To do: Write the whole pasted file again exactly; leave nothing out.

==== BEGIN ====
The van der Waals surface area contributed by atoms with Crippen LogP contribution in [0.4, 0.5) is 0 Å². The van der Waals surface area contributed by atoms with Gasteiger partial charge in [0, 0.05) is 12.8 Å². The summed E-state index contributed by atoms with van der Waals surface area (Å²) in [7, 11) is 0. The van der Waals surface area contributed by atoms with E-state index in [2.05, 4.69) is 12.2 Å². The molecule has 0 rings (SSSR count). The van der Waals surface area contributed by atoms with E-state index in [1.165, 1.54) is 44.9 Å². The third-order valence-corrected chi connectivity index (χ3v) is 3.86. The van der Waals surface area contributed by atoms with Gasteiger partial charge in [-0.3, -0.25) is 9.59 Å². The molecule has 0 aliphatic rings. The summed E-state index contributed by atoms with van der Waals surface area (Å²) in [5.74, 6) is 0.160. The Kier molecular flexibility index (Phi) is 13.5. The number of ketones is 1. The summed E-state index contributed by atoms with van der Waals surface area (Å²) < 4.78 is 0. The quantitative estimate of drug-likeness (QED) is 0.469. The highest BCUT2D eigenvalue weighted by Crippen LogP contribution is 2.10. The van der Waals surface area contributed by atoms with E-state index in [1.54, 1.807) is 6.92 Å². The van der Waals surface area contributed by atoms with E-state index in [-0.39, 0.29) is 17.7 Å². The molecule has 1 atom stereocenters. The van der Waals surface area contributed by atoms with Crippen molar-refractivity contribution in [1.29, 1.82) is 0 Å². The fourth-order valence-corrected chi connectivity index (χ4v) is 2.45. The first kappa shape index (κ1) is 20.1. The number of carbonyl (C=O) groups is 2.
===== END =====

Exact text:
The van der Waals surface area contributed by atoms with Crippen LogP contribution in [0.4, 0.5) is 0 Å². The van der Waals surface area contributed by atoms with Gasteiger partial charge in [0, 0.05) is 12.8 Å². The summed E-state index contributed by atoms with van der Waals surface area (Å²) in [7, 11) is 0. The van der Waals surface area contributed by atoms with E-state index in [2.05, 4.69) is 12.2 Å². The molecule has 0 rings (SSSR count). The van der Waals surface area contributed by atoms with E-state index in [1.165, 1.54) is 44.9 Å². The third-order valence-corrected chi connectivity index (χ3v) is 3.86. The van der Waals surface area contributed by atoms with Gasteiger partial charge in [-0.3, -0.25) is 9.59 Å². The molecule has 0 aliphatic rings. The summed E-state index contributed by atoms with van der Waals surface area (Å²) in [5.74, 6) is 0.160. The Kier molecular flexibility index (Phi) is 13.5. The number of ketones is 1. The summed E-state index contributed by atoms with van der Waals surface area (Å²) < 4.78 is 0. The quantitative estimate of drug-likeness (QED) is 0.469. The highest BCUT2D eigenvalue weighted by Crippen LogP contribution is 2.10. The van der Waals surface area contributed by atoms with E-state index in [1.54, 1.807) is 6.92 Å². The van der Waals surface area contributed by atoms with E-state index in [-0.39, 0.29) is 17.7 Å². The molecule has 1 atom stereocenters. The van der Waals surface area contributed by atoms with Crippen molar-refractivity contribution in [1.29, 1.82) is 0 Å². The fourth-order valence-corrected chi connectivity index (χ4v) is 2.45. The first kappa shape index (κ1) is 20.1. The number of carbonyl (C=O) groups is 2.